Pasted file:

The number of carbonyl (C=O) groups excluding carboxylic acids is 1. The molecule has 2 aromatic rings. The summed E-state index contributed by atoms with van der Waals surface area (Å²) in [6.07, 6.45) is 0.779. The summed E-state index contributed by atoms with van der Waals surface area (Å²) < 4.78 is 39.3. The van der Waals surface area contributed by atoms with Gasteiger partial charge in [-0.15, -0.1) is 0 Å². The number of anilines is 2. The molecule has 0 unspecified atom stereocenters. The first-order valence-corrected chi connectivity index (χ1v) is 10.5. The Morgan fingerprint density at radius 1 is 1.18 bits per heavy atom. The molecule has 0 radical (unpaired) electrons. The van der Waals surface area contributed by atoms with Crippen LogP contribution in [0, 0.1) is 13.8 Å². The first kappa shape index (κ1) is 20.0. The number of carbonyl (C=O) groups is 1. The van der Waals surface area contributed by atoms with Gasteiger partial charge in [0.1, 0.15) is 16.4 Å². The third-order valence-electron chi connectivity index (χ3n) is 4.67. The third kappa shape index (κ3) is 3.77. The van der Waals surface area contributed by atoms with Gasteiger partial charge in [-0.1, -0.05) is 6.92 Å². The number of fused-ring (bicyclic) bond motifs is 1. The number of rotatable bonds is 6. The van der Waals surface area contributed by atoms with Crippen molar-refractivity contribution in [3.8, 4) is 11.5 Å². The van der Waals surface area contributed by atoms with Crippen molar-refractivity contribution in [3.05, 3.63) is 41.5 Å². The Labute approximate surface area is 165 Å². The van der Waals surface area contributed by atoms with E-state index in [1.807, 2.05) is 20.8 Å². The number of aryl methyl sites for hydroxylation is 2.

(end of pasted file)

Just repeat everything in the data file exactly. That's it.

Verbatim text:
The number of carbonyl (C=O) groups excluding carboxylic acids is 1. The molecule has 2 aromatic rings. The summed E-state index contributed by atoms with van der Waals surface area (Å²) in [6.07, 6.45) is 0.779. The summed E-state index contributed by atoms with van der Waals surface area (Å²) < 4.78 is 39.3. The van der Waals surface area contributed by atoms with Gasteiger partial charge in [-0.15, -0.1) is 0 Å². The number of anilines is 2. The molecule has 0 unspecified atom stereocenters. The first-order valence-corrected chi connectivity index (χ1v) is 10.5. The Morgan fingerprint density at radius 1 is 1.18 bits per heavy atom. The molecule has 0 radical (unpaired) electrons. The van der Waals surface area contributed by atoms with Crippen LogP contribution in [0, 0.1) is 13.8 Å². The first kappa shape index (κ1) is 20.0. The number of carbonyl (C=O) groups is 1. The van der Waals surface area contributed by atoms with Gasteiger partial charge in [0.1, 0.15) is 16.4 Å². The third-order valence-electron chi connectivity index (χ3n) is 4.67. The third kappa shape index (κ3) is 3.77. The van der Waals surface area contributed by atoms with Gasteiger partial charge in [-0.1, -0.05) is 6.92 Å². The number of fused-ring (bicyclic) bond motifs is 1. The number of rotatable bonds is 6. The van der Waals surface area contributed by atoms with Crippen molar-refractivity contribution in [3.8, 4) is 11.5 Å². The van der Waals surface area contributed by atoms with Crippen molar-refractivity contribution in [3.05, 3.63) is 41.5 Å². The Labute approximate surface area is 165 Å². The van der Waals surface area contributed by atoms with E-state index in [1.807, 2.05) is 20.8 Å². The number of aryl methyl sites for hydroxylation is 2.